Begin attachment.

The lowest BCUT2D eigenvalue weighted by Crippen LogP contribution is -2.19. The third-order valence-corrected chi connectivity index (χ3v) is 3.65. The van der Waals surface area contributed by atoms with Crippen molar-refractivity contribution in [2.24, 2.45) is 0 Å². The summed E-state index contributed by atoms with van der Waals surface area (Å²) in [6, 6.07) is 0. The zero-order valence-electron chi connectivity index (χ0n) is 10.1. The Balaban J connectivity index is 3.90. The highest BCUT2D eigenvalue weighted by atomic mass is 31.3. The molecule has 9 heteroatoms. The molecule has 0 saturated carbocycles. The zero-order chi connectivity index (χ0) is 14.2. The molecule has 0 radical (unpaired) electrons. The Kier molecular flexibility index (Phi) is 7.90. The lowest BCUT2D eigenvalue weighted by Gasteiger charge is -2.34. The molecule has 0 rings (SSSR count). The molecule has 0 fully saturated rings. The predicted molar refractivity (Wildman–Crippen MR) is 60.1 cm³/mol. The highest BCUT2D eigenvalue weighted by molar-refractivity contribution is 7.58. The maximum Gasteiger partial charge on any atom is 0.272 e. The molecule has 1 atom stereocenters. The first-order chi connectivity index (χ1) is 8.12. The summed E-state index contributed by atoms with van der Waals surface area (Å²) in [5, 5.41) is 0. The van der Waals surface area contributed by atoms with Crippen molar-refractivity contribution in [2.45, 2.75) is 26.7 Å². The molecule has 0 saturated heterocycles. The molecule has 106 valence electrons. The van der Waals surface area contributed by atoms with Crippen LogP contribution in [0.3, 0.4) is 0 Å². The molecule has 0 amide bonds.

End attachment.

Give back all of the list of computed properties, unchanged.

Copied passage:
The lowest BCUT2D eigenvalue weighted by Crippen LogP contribution is -2.19. The third-order valence-corrected chi connectivity index (χ3v) is 3.65. The van der Waals surface area contributed by atoms with Crippen molar-refractivity contribution in [2.24, 2.45) is 0 Å². The summed E-state index contributed by atoms with van der Waals surface area (Å²) in [6, 6.07) is 0. The zero-order valence-electron chi connectivity index (χ0n) is 10.1. The Balaban J connectivity index is 3.90. The highest BCUT2D eigenvalue weighted by atomic mass is 31.3. The molecule has 9 heteroatoms. The molecule has 0 saturated carbocycles. The zero-order chi connectivity index (χ0) is 14.2. The molecule has 0 radical (unpaired) electrons. The Kier molecular flexibility index (Phi) is 7.90. The lowest BCUT2D eigenvalue weighted by Gasteiger charge is -2.34. The molecule has 0 rings (SSSR count). The molecule has 0 fully saturated rings. The predicted molar refractivity (Wildman–Crippen MR) is 60.1 cm³/mol. The highest BCUT2D eigenvalue weighted by molar-refractivity contribution is 7.58. The maximum Gasteiger partial charge on any atom is 0.272 e. The molecule has 1 atom stereocenters. The first-order chi connectivity index (χ1) is 8.12. The summed E-state index contributed by atoms with van der Waals surface area (Å²) in [5, 5.41) is 0. The van der Waals surface area contributed by atoms with Crippen molar-refractivity contribution in [2.45, 2.75) is 26.7 Å². The molecule has 0 saturated heterocycles. The molecule has 106 valence electrons. The van der Waals surface area contributed by atoms with Crippen LogP contribution in [0.3, 0.4) is 0 Å². The molecule has 0 amide bonds.